In 2008, I accepted a job to work with a non-profit organization in Oaxaca, Mexico and lived in the country for close to two years. At the time, I had previously visited the city of Oaxaca and traveled to Mexico for a brief tour. When I was preparing my move from San Francisco to Oaxaca, I did so as if I was moving to San Jose or other nearby cities. I left my job in San Francisco on Friday and started the new job in Oaxaca on Monday.
In the past when I traveled to a foreign land, I did my due diligence of studying the culture, customs, and researching extensively about my destination. However, I did very little to prepare myself mentally for Mexico. I didn’t even bother to read the Oaxaca guide book a friend had given me before my move. By then, I had already lived in different parts of South America and traveled to various parts of the continent. I was overly confident and thought that if I can survive Paraguay and Bolivia, Mexico is no big deal. I was so sure that with my “deep” knowledge of the Latin American culture and ability to speak Spanish, adapting to the Mexican culture would be a piece of cake, right? I had no idea how wrong I was until I learned it the hard way.
I came to the Mexican workplace with all of my American habits- I was blatantly blunt and direct in my communication, offered unsolicited criticism or constructive feedback left and right, ate lunch at my desk rather than mingling with the rest of the group, and was obsessively focused on achieving results and delivering work on time. Then, my guiding principle was “I came here to do my job and not to make friends.” Eight months later, I realized in Mexico I can’t do my job until I make friends with everyone. During the first eight months of working in a Mexican environment, I was tremendously frustrated by how everything I have come to know as competent in the U.S. did not have a place in Mexico. I was surprised and at times offended, when people arrive at a meeting an hour late, or sometimes they might have forgotten that there was a meeting. I was furious when people did not deliver their work on-time as promised and therefore affecting my productivity. I didn’t understand why I became the “love of my life” or “amor de mi vida” in Spanish, to the local lady who was selling homemade tamales in the street corner. At the time I thought to myself, how insincere it is for you to call me the love of your life when I am just a passerby. I was perplexed about how a native could be so offended when I slipped an ignorant comment about how corn is not as valuable as other crops in the economy. I had no idea that diminishing the value of corn is close to the equivalent of undervaluing the national identity of Mexican patriotism…..of course a native could take offense in such disrespect to their cultural identity!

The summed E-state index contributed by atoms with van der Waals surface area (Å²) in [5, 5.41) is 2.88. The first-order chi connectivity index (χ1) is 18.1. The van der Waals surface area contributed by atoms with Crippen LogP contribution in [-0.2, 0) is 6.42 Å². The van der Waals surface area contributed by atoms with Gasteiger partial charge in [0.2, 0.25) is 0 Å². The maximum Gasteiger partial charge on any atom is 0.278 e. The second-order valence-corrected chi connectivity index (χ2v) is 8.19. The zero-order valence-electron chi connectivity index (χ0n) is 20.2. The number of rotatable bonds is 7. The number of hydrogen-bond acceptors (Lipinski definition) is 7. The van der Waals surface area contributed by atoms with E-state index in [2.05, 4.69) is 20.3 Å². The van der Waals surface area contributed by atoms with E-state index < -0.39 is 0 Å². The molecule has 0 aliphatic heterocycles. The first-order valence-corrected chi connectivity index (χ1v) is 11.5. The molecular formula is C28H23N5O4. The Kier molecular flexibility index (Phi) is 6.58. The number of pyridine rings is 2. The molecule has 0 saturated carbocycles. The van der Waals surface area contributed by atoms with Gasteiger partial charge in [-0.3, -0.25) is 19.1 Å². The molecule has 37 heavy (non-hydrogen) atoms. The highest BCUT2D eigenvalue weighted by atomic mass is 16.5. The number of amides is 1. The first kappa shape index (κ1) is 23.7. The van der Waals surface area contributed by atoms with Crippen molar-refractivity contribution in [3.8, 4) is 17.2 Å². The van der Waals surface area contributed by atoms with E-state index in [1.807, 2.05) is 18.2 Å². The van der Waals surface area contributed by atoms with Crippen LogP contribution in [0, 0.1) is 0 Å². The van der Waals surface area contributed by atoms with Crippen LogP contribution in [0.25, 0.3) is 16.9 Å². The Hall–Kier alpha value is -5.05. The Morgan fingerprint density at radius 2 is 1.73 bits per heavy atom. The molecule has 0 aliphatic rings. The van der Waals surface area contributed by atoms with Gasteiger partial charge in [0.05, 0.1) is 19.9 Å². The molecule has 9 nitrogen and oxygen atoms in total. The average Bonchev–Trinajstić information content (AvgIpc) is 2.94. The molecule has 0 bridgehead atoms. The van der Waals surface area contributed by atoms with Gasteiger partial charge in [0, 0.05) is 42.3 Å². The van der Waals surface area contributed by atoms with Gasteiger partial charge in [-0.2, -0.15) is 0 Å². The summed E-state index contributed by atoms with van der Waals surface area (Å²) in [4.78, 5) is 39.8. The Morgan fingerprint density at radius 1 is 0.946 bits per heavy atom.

El Centro, Oaxaca City
I dreaded going to work and was so discouraged by the fact that my good intentions brought so much unproductivity. The frustration was of course two ways and my employer was just as equally affected as I was. We had come to agree to end my contract working at the job because it felt nearly impossible for us to get along well and work together. I broke down crying in front of my door steps when my Irish gringo neighbor Shawn, who had lived in Mexico for over 20 years, came by to console me. He said to me “you know, this whole business of making friends with everyone in Mexico is like the lubricant and social fabric of Mexican society…. all of the chaos and dysfunctions of Mexican society can only make sense when we are nice and friendly to each other, that is what keeps everything together here.” Though it made some convoluted sense to me at the time, I did not completely grasp the profundity of this insight until a few years later after having studied the subject of intercultural communication.